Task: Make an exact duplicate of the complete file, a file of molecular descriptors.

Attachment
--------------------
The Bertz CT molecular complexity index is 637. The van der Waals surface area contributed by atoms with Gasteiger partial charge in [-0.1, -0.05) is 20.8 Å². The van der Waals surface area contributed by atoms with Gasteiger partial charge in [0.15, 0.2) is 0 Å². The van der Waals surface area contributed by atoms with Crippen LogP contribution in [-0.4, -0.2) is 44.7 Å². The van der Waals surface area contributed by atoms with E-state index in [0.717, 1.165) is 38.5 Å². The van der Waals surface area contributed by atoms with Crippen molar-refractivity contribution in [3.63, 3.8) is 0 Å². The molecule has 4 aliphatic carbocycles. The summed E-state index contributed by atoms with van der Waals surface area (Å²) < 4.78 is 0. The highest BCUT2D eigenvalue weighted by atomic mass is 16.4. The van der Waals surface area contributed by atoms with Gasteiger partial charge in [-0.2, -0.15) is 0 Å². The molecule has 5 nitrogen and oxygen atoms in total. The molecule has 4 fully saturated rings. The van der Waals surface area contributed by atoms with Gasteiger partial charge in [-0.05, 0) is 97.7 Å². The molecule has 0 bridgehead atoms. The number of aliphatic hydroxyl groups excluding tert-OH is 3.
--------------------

The Bertz CT molecular complexity index is 637. The van der Waals surface area contributed by atoms with Gasteiger partial charge in [-0.1, -0.05) is 20.8 Å². The van der Waals surface area contributed by atoms with Gasteiger partial charge in [0.15, 0.2) is 0 Å². The van der Waals surface area contributed by atoms with Crippen LogP contribution in [-0.4, -0.2) is 44.7 Å². The van der Waals surface area contributed by atoms with E-state index in [0.717, 1.165) is 38.5 Å². The van der Waals surface area contributed by atoms with Crippen molar-refractivity contribution in [3.63, 3.8) is 0 Å². The molecule has 4 aliphatic carbocycles. The summed E-state index contributed by atoms with van der Waals surface area (Å²) < 4.78 is 0. The highest BCUT2D eigenvalue weighted by atomic mass is 16.4. The van der Waals surface area contributed by atoms with Gasteiger partial charge in [-0.2, -0.15) is 0 Å². The molecule has 5 nitrogen and oxygen atoms in total. The molecule has 4 fully saturated rings. The van der Waals surface area contributed by atoms with Gasteiger partial charge in [-0.05, 0) is 97.7 Å². The molecule has 0 bridgehead atoms. The number of aliphatic hydroxyl groups excluding tert-OH is 3.